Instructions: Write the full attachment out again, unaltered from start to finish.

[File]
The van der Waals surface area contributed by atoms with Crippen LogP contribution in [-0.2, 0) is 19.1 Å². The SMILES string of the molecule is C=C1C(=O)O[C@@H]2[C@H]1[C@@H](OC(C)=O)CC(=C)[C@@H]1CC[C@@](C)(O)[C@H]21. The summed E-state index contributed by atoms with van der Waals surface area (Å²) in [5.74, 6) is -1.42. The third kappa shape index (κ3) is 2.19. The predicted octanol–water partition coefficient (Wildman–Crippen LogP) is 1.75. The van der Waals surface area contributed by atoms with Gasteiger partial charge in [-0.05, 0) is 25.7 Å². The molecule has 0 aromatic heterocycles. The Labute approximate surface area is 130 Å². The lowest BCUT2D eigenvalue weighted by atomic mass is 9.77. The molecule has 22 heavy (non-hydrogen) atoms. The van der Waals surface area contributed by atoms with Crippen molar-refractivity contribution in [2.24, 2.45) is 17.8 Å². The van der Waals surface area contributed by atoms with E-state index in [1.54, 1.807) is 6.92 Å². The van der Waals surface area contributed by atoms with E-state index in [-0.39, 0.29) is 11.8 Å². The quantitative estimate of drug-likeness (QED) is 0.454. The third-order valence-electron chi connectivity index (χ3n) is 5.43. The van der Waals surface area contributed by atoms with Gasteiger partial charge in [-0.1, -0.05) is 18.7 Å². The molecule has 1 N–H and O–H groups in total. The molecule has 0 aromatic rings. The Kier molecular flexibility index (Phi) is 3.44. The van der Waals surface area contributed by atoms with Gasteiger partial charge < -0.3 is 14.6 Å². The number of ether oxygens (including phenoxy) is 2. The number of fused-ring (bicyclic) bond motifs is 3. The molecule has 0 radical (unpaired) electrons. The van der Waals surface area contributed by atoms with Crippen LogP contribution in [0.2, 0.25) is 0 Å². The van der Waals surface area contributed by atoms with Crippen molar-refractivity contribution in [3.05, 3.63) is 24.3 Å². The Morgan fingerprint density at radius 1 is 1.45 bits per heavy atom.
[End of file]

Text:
The van der Waals surface area contributed by atoms with Crippen LogP contribution in [-0.2, 0) is 19.1 Å². The SMILES string of the molecule is C=C1C(=O)O[C@@H]2[C@H]1[C@@H](OC(C)=O)CC(=C)[C@@H]1CC[C@@](C)(O)[C@H]21. The summed E-state index contributed by atoms with van der Waals surface area (Å²) in [5.74, 6) is -1.42. The third kappa shape index (κ3) is 2.19. The predicted octanol–water partition coefficient (Wildman–Crippen LogP) is 1.75. The van der Waals surface area contributed by atoms with Gasteiger partial charge in [-0.05, 0) is 25.7 Å². The molecule has 0 aromatic heterocycles. The Labute approximate surface area is 130 Å². The lowest BCUT2D eigenvalue weighted by atomic mass is 9.77. The molecule has 22 heavy (non-hydrogen) atoms. The van der Waals surface area contributed by atoms with Crippen molar-refractivity contribution in [2.24, 2.45) is 17.8 Å². The van der Waals surface area contributed by atoms with E-state index in [1.54, 1.807) is 6.92 Å². The van der Waals surface area contributed by atoms with E-state index in [-0.39, 0.29) is 11.8 Å². The quantitative estimate of drug-likeness (QED) is 0.454. The third-order valence-electron chi connectivity index (χ3n) is 5.43. The van der Waals surface area contributed by atoms with Gasteiger partial charge in [-0.1, -0.05) is 18.7 Å². The molecule has 1 N–H and O–H groups in total. The molecule has 0 aromatic rings. The Kier molecular flexibility index (Phi) is 3.44. The van der Waals surface area contributed by atoms with Gasteiger partial charge < -0.3 is 14.6 Å². The number of ether oxygens (including phenoxy) is 2. The number of fused-ring (bicyclic) bond motifs is 3. The molecule has 0 radical (unpaired) electrons. The van der Waals surface area contributed by atoms with Crippen LogP contribution in [0.2, 0.25) is 0 Å². The van der Waals surface area contributed by atoms with Crippen molar-refractivity contribution in [3.05, 3.63) is 24.3 Å². The Morgan fingerprint density at radius 1 is 1.45 bits per heavy atom.